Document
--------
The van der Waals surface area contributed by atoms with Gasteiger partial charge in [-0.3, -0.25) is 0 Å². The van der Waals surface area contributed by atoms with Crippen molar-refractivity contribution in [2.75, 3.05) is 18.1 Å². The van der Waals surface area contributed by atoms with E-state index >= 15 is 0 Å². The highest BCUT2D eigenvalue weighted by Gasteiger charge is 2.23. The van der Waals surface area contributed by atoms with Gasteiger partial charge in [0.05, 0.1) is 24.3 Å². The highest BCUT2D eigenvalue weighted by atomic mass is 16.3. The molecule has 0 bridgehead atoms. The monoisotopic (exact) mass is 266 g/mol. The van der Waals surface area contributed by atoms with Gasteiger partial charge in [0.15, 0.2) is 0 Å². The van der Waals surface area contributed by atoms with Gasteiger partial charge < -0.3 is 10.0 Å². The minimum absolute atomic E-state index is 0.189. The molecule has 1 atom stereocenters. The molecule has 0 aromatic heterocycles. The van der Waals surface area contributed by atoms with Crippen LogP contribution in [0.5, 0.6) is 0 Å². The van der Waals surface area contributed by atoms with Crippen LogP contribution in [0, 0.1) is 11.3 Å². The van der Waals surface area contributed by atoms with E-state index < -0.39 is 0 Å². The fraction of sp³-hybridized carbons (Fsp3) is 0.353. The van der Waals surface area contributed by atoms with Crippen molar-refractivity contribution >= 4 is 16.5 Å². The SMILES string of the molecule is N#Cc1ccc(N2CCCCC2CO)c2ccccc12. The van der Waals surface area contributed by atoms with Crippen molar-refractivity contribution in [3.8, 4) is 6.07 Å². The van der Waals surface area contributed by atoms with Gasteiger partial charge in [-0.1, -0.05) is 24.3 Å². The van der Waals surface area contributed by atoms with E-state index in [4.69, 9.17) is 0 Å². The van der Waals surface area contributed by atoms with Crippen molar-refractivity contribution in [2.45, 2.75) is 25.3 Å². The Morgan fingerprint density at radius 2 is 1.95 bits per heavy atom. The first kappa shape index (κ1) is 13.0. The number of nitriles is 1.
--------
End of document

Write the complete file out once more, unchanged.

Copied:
The van der Waals surface area contributed by atoms with Gasteiger partial charge in [-0.3, -0.25) is 0 Å². The van der Waals surface area contributed by atoms with Crippen molar-refractivity contribution in [2.75, 3.05) is 18.1 Å². The van der Waals surface area contributed by atoms with E-state index >= 15 is 0 Å². The highest BCUT2D eigenvalue weighted by Gasteiger charge is 2.23. The van der Waals surface area contributed by atoms with Gasteiger partial charge in [0.05, 0.1) is 24.3 Å². The highest BCUT2D eigenvalue weighted by atomic mass is 16.3. The molecule has 0 bridgehead atoms. The monoisotopic (exact) mass is 266 g/mol. The van der Waals surface area contributed by atoms with Gasteiger partial charge in [0.15, 0.2) is 0 Å². The van der Waals surface area contributed by atoms with Gasteiger partial charge < -0.3 is 10.0 Å². The minimum absolute atomic E-state index is 0.189. The molecule has 1 atom stereocenters. The molecule has 0 aromatic heterocycles. The van der Waals surface area contributed by atoms with Crippen LogP contribution in [0.5, 0.6) is 0 Å². The van der Waals surface area contributed by atoms with Crippen LogP contribution in [0, 0.1) is 11.3 Å². The van der Waals surface area contributed by atoms with E-state index < -0.39 is 0 Å². The fraction of sp³-hybridized carbons (Fsp3) is 0.353. The van der Waals surface area contributed by atoms with Crippen molar-refractivity contribution >= 4 is 16.5 Å². The SMILES string of the molecule is N#Cc1ccc(N2CCCCC2CO)c2ccccc12. The van der Waals surface area contributed by atoms with Crippen molar-refractivity contribution in [3.8, 4) is 6.07 Å². The van der Waals surface area contributed by atoms with Gasteiger partial charge in [-0.1, -0.05) is 24.3 Å². The van der Waals surface area contributed by atoms with E-state index in [4.69, 9.17) is 0 Å². The van der Waals surface area contributed by atoms with Crippen molar-refractivity contribution in [2.45, 2.75) is 25.3 Å². The Morgan fingerprint density at radius 2 is 1.95 bits per heavy atom. The first kappa shape index (κ1) is 13.0. The number of nitriles is 1.